Flat-panel CT falls short in cerebral bleed assessment

2008 01 31 16 58 11 706

Flat-panel CT has a big advantage in the interventional suite, where it can potentially detect cerebral microbleeds without having to stop the procedure and send the patient to a conventional CT scanner.

But according to two new studies, flat-panel images still can't match those of conventional CT in sensitivity and specificity for detecting cerebral hemorrhage. Technical improvements, particularly higher image contrast, will be needed before the modality can compete on image quality. Considering the value of having a scanner where it's needed most, however, flat-panel CT should still be considered an option, researchers reported at the 2007 RSNA meeting in Chicago.

In one presentation, German researchers compared flat-panel CT to conventional cranial CT for detecting subarachnoid hemorrhage in phantoms. In another, a team from Austria examined the diagnostic value of flat-panel CT in the diagnosis of acute nontraumatic subarachnoid hemorrhage (SAH).

Versus conventional CT

Researchers from the University of Erlangen in Germany compared the resolution of flat-detector CT to conventional CT to "see what detectability could be provided" and evaluate local density changes with different sizes of brain bleeds, said Dr. Yiannis Kyriakou in his presentation.

The group compared the images generated on a conventional CT scanner (Somatom Definition, Siemens Healthcare, Erlangen, Germany) to those produced by a C-arm mounted flat-panel detector system (Axiom Artis 512² flat-panel detector with DynaCT software, Siemens).

Kyriakou and his team placed several tissue-equivalent spheres inside a head phantom to simulate different diameters (3, 5, 10, and 15 mm) of brain parenchyma bleedings. At conventional CT, the spheres had Hounsfield unit (HU) values of 0, 20, 30, 50 with respect to the surrounding water to simulate mixtures of blood and liquid, as well as pure blood. Each sphere was marked to distinguish it from the others.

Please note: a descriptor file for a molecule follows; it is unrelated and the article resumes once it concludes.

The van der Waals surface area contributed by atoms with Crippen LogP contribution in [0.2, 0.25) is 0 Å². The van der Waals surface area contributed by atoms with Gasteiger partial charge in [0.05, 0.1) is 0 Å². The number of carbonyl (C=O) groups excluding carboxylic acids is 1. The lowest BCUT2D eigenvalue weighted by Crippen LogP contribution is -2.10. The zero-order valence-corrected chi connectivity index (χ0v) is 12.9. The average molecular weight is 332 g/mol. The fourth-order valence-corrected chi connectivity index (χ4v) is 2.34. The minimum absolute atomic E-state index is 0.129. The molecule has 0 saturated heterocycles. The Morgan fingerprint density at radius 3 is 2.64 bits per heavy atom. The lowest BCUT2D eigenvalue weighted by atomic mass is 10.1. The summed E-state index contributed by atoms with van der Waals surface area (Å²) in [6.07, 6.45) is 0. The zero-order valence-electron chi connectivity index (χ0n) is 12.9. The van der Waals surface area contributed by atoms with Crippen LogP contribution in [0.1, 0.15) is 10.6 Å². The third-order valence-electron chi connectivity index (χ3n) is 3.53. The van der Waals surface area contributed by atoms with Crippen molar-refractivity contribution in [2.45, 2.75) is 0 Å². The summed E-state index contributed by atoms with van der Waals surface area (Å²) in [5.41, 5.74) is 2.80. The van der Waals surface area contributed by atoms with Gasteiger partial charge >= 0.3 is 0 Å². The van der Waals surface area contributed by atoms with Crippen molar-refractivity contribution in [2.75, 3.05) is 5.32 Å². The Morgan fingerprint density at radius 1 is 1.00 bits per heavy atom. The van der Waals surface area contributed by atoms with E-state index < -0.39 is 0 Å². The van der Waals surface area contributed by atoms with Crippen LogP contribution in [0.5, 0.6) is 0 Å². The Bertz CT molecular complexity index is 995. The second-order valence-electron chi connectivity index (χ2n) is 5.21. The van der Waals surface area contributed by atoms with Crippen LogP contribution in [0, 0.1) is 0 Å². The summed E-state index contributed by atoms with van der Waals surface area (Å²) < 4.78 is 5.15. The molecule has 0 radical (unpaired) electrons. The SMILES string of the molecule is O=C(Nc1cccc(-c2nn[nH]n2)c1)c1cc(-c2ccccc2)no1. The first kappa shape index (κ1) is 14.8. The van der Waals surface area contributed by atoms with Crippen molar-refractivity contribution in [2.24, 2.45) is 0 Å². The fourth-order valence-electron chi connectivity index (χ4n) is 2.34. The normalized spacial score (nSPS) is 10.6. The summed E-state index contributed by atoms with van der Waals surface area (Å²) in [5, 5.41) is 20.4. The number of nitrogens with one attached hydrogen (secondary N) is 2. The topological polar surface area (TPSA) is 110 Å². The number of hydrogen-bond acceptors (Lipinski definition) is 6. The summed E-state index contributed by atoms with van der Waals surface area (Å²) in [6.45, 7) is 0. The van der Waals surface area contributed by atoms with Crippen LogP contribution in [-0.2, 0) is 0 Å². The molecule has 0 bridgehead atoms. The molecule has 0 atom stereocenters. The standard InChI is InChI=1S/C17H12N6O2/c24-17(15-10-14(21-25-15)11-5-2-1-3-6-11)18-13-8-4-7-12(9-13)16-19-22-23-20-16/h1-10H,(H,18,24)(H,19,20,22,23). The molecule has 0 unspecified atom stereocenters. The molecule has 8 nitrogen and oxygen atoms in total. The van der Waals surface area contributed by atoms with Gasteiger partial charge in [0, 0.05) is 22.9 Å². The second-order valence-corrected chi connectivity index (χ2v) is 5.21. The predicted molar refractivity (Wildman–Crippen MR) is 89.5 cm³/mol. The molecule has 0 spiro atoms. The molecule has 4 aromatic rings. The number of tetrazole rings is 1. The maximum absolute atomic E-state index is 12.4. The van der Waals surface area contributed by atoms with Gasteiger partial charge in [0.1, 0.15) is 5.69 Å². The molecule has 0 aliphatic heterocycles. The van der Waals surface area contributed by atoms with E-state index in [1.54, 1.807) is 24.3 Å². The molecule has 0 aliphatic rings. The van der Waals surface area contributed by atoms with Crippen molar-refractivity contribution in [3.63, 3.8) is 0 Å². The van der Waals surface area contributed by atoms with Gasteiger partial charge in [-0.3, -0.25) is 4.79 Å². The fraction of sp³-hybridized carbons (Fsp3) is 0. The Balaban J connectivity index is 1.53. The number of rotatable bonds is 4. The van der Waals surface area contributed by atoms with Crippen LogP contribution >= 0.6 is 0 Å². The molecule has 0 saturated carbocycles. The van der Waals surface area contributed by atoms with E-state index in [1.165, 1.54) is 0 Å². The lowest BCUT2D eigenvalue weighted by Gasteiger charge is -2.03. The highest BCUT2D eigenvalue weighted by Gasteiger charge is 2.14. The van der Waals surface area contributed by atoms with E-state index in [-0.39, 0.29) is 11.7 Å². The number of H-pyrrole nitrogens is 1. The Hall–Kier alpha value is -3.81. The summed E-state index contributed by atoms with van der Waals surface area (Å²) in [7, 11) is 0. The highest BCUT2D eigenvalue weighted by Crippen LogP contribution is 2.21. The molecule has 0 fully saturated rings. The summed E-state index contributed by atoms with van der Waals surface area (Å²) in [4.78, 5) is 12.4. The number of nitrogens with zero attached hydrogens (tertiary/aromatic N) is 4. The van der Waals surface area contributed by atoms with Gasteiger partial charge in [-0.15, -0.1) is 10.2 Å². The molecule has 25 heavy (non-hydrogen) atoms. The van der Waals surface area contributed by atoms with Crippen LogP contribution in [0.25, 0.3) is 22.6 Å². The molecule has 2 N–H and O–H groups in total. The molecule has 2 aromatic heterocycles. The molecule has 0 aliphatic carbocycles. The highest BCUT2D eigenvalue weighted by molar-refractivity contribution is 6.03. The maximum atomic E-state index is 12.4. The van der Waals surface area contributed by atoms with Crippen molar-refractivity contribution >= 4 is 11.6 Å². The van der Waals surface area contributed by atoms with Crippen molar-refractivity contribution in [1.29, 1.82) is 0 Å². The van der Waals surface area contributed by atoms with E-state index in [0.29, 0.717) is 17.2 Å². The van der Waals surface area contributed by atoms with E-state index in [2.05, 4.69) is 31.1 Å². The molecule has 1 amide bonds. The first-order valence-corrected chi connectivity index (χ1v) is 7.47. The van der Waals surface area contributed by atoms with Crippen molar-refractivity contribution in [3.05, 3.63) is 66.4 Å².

"For the actual evaluation we compared detection rate profiles, which are defined as the (HU) values of the detected spheres of a certain contrast, and diameters (at flat-panel CT) compared to existing CT contrast and diameters," Kyriakou said.

The data were reconstructed using various slice thicknesses and kernels, and evaluated by two neuroradiologists and two medical physics experts in a double-blinded detection analysis. Visualization of each sphere was ranked on a five-point scale, with a 50% probability of detection used to define the limiting resolution of the system.

Flat-panel CT images show "we have some artifacts in the images which decreased detectability," Kyriakou said. "The comparison also shows that clinical CT performs better at the same dose level with respect to contrast levels."

Flat-detector CT provided generally lower contrast sensitivity compared to clinical CT. For an equivalent dose level (CTDIw = 4.0 mGy), a 5-mm lesion of 30 HU was detected at a slice thickness of 1 mm with the C-arm CT, while 5-mm lesion of 20 HU was detected at the same dose on a conventional CT scanner.

"At higher contrast levels of 30 HU or more, detectability will of course increase" Kyriakou said. Receiver operator characteristic (ROC) diagrams for both systems also showed the superiority of conventional CT.

Detecting SUH with flat-panel

In the next RSNA presentation, Dr. Stefan Celedin from LKH Klagenfurt (hospital) in Klagenfurt, Austria, discussed the diagnostic value of flat-panel CT for diagnosing acute nontraumatic subarachnoid hemorrhage (SAH).

"We have seen SAH in many patients with flat-panel CT, but it was a little bit disappointing because sensitivity and specificity were around or sometimes below 80%, so we found it's not equivalent to cranial CT," Celedin said. "In our opinion, technical improvements are still necessary. We couldn't prove it, but we still need the baseline CT. It's very helpful to have side-by-side reading to interpret flat-panel CT images more easily, and we found that flat-panel CT should be limited to the supratentorial region."

The group has spent two and a half years tinkering with its flat-panel CT scans, trying new techniques to improve image quality. For its part, Siemens has made improvements in its DynaCT software leading to reduced scaling and reconstruction times, Celedin said. In clinical use, patient positioning makes a difference, too. To reduce streaming artifacts, "tilt the head a little bit and get the teeth out of the way," he said.